The data analyses also exhibited statistically strong relationships between obesity and diabetes, CVD, high blood pressure, asthma, urinary incontinence, and arthritis, but the relationships were less striking upon correction in that the AORs weakened. These results were expected given the hypothesis and compelling argument made by Chiolero et al. [9] that the associations between obesity and health conditions may be overestimated if self-reported BMI is used. In their comparisons of AORs based on self-reported BMI with those based on measured BMI, researchers documented similar trends for diabetes, high blood pressure [10, 11], arthritis, and heart disease [10] in the past. The only other study that we are aware of to test Chiolero et al. hypothesis with corrected BMI data was conducted by Connor Gorber and colleagues [8], who focused on a smaller set of health conditions (i.e., diabetes, high blood pressure, heart disease, arthritis, activity limitation, and fair/poor self-perceived health), using Canadian national data. The work of Connor Gorber et al. was also different from the current study because four separate correction models were evaluated against the results based on measured data, and the obese category was subdivided into two classes. With these differences aside, the main outcome of the regression analyses performed by Connor Gorber et al. parallels the reduced AORs observed in several circumstances on correction in the present study. Also, in unison with the current study, a few exceptions were noted by Connor Gorber and colleagues. For example, in the previous study, corrected values inflated relationships of excess body weight with arthritis among adults who were overweight or obese (classes II and III; BMI ≥ 35 kg/m2). While this observation was not borne out in the present regression analyses, an exception to the reduction in the corrected AORs was found for pain and discomfort, namely the corrected AOR among overweight adults increased from the estimate based on self-reported BMI, and it gained significance.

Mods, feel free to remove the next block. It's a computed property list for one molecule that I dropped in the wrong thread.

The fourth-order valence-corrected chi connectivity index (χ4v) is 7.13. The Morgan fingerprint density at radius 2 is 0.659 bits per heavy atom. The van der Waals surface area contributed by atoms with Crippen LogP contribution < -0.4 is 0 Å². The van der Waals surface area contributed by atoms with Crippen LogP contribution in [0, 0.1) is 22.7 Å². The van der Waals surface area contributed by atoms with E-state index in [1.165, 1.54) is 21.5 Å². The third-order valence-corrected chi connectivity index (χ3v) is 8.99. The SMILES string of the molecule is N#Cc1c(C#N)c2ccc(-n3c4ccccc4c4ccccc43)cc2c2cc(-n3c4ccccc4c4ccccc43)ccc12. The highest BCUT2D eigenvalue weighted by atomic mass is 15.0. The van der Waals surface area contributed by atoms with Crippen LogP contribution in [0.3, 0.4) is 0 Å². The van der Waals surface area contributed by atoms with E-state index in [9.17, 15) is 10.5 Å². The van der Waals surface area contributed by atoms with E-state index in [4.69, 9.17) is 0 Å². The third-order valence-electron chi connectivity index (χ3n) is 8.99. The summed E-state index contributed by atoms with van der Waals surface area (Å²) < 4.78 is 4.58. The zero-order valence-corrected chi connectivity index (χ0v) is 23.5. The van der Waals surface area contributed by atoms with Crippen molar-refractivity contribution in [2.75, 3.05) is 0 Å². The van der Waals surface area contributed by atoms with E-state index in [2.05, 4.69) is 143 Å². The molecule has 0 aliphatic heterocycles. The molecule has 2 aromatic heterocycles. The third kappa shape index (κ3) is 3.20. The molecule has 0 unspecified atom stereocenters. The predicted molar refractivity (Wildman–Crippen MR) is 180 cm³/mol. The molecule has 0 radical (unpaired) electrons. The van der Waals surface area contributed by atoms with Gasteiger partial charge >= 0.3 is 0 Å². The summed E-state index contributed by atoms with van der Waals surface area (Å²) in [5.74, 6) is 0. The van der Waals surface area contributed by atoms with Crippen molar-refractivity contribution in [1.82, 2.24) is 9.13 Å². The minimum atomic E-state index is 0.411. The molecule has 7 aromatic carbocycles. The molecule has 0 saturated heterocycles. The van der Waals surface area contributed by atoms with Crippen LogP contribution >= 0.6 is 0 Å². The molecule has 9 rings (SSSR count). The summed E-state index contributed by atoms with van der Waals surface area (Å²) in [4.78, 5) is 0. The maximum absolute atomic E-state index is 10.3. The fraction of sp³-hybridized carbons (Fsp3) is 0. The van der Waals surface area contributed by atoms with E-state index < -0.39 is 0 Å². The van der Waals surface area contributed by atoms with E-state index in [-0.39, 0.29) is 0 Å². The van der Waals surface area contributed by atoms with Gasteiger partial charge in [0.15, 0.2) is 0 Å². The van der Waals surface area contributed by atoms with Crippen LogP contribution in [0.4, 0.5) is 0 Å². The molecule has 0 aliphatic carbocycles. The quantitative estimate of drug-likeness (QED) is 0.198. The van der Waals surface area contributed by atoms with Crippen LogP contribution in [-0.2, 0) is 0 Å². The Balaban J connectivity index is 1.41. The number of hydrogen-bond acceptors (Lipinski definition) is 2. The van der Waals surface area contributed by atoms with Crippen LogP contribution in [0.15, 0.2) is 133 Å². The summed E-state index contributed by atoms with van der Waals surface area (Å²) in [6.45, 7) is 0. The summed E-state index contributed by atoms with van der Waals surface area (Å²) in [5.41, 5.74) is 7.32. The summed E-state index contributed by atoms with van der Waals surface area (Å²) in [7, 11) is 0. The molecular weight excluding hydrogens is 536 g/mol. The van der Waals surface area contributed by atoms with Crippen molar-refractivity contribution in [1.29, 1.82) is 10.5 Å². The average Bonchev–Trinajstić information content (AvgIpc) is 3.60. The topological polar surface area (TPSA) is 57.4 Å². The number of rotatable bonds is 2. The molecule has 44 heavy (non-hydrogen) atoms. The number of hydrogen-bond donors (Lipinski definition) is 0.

Further support for the hypothesis put forth by Chiolero et al. [9] was found in the current analyses. Of particular note, unequivocal support for the hypothesis was provided by the fact that correction eliminated the significant relations between obesity and two chronic conditions (i.e., chronic bronchitis and stroke). Unlike our results, statistical significance was lost for diabetes with correction in one of Connor Gorber et al.’s [8] regression models, but no other direct comparisons can be made between the two studies, as the health conditions under study were not identical.

Turning our attention to the literature comparing self-reported with measured BMI data, in a study with 961 Mexican adults [23], a positive association between obesity and asthma was only apparent for women on self-report, but was evident for both sexes with physical measurements. These findings run counter to the results for asthma obtained in our research. On the other hand, in two other studies with measured BMI data, comparable patterns for diabetes emerged, such as the one observed in the present study [10, 11]. In fact, in one of the studies [10], the seemingly significant relationship between being overweight and diabetes was eliminated with the use of height and weight measurements.